In the latest issue of Big River magazine, readers will find stories about a giant moth, the pleasures of river island camping, and the blasting of limestone pinnacles on the riverbed that threaten commercial barge traffic.

The Winona-based magazine’s singular focus on all things Mississippi River has won the admiration of thousands of subscribers who turn to it for a wide array of articles about the river’s history, health and secret nooks and crannies.

“I want people to read the magazine and the next time they go out and look at the river, they’ll see something different,” said editor and publisher Reggie McLeod.

For 25 years now, that’s been the mission for McLeod, who started the magazine in 1993.

It was only afterward that he realized how tough it would be to write about a river: It’s easier to sell ads in one location, but the river’s geography demanded coverage of a thin line hundreds of miles in length.

“It’s such a bad business model,” McLeod said.

Those early years were lean, he said, and the magazine nearly folded.

Today readers can find stories on carp processors, water turbidity, a solar water taxi in Minneapolis or the history of commercial ice harvesting in the days before artificial refrigeration.

A staff of five crank out six issues a year for 5,000 subscribers.

“Instead of the river being on the edge of our coverage area, it’s in the center,” said McLeod. The magazine is sold in river towns along the Mississippi, and there’s talk of digitizing its archives with help from Winona State University.

Big River editor-at-large Pamela Eyden also publishes a book for people who want to watch towboats the way a birder looks for birds. The sixth edition of the “Little Tow-Watcher’s Guide” came out this spring with 64 pages of information on 285 towboats, paddle-wheelers and workboats one might see on the river today.

“We decided to create a new spectator sport,” said McLeod.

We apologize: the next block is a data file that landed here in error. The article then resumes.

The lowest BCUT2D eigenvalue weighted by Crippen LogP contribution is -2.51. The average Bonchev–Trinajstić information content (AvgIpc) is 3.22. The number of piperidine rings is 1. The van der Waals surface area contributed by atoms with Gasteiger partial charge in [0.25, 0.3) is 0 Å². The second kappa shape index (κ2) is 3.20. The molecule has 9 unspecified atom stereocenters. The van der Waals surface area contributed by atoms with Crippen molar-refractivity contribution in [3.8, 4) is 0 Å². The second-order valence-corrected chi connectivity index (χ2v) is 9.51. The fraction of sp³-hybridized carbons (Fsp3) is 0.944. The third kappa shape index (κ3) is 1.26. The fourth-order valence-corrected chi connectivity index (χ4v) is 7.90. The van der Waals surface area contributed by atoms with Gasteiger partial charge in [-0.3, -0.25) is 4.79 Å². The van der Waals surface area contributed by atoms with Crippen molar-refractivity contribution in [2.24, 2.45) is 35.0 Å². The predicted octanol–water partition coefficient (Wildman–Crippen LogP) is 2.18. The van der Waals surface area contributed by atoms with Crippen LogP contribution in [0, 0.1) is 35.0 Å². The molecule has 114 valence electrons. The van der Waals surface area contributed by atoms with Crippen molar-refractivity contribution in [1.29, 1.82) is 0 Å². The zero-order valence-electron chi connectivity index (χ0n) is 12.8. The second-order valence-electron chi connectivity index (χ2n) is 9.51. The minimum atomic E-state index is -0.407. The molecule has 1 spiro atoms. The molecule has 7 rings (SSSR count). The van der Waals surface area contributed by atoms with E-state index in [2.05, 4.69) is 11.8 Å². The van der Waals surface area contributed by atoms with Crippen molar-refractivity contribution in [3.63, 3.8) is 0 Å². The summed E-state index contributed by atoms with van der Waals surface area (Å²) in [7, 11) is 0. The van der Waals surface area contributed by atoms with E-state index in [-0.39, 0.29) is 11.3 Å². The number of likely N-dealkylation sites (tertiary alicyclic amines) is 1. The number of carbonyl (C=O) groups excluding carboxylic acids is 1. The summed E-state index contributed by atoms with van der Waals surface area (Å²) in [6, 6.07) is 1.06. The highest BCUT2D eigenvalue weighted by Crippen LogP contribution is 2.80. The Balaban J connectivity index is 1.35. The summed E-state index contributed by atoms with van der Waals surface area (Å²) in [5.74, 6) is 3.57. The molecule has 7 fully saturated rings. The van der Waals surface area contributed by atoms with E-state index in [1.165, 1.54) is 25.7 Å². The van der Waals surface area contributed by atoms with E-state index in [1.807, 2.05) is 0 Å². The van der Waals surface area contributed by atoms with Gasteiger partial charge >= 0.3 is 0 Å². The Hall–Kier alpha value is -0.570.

An earlier life as a freelance writer in and around Winona saw McLeod write about a little bit of everything, from murder trials to agriculture to river conservation.

“It’s a hustle, doing that,” he said. He found himself trying to persuade editors to let him write more stories about the river, mostly because he enjoyed being on it.

He began to see the river as the big story that wasn’t being covered. State borders sometimes define what a publication is interested in, and the river’s geographic function became a barrier to coverage. Even if a story won an editor’s interest, they sometimes misunderstood the meaning of it, or how their city readers might benefit from learning about events taking place along the river 100 miles or more downstream.

McLeod has been paddling on the river for so long now that he’s seen islands come and go, the result of the river’s lock and dam system and the way it upsets a complex relationship between river levels, local flora and erosion.

“The locks and dams have totally changed the river,” he said. “They’ve turned it into a series of lakes.”

Silt pouring into the river system is filling the backwaters. Dredging occurs nearly year-round on some stretches of the Mississippi to keep a 9-foot-deep channel open for barge traffic, McLeod said.

On many days, he added, he’d rather coax his 6-foot-4 frame into his 13-foot solo Royalex canoe, a Wenonah Fusion, and paddle the backwaters.

There’s no shortage of stories on the river if you look for them, McLeod said.

“I want the magazine to be good journalism,” he said. “I want different points of view and different ideas. And to let readers think about these things.”